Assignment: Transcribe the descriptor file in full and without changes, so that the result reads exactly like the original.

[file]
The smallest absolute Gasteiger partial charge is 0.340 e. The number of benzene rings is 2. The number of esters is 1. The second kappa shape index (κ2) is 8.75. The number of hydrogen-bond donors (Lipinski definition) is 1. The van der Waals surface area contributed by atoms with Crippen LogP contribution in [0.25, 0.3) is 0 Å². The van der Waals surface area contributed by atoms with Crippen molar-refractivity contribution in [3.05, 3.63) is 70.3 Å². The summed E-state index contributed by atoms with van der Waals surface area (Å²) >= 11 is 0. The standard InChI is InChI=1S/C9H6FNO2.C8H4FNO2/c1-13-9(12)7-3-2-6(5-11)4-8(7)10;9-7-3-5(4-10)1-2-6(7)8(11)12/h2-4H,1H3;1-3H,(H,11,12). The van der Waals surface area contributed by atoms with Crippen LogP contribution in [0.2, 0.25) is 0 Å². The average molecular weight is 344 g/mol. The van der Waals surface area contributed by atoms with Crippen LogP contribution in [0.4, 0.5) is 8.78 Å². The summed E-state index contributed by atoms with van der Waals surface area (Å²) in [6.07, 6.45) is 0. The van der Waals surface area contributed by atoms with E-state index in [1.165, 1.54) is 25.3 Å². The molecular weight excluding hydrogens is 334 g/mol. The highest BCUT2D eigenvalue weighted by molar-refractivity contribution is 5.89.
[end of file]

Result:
The smallest absolute Gasteiger partial charge is 0.340 e. The number of benzene rings is 2. The number of esters is 1. The second kappa shape index (κ2) is 8.75. The number of hydrogen-bond donors (Lipinski definition) is 1. The van der Waals surface area contributed by atoms with Crippen LogP contribution in [0.25, 0.3) is 0 Å². The van der Waals surface area contributed by atoms with Crippen molar-refractivity contribution in [3.05, 3.63) is 70.3 Å². The summed E-state index contributed by atoms with van der Waals surface area (Å²) >= 11 is 0. The standard InChI is InChI=1S/C9H6FNO2.C8H4FNO2/c1-13-9(12)7-3-2-6(5-11)4-8(7)10;9-7-3-5(4-10)1-2-6(7)8(11)12/h2-4H,1H3;1-3H,(H,11,12). The van der Waals surface area contributed by atoms with Crippen LogP contribution in [0.2, 0.25) is 0 Å². The average molecular weight is 344 g/mol. The van der Waals surface area contributed by atoms with Crippen LogP contribution in [0.4, 0.5) is 8.78 Å². The summed E-state index contributed by atoms with van der Waals surface area (Å²) in [6.07, 6.45) is 0. The van der Waals surface area contributed by atoms with E-state index in [1.165, 1.54) is 25.3 Å². The molecular weight excluding hydrogens is 334 g/mol. The highest BCUT2D eigenvalue weighted by molar-refractivity contribution is 5.89.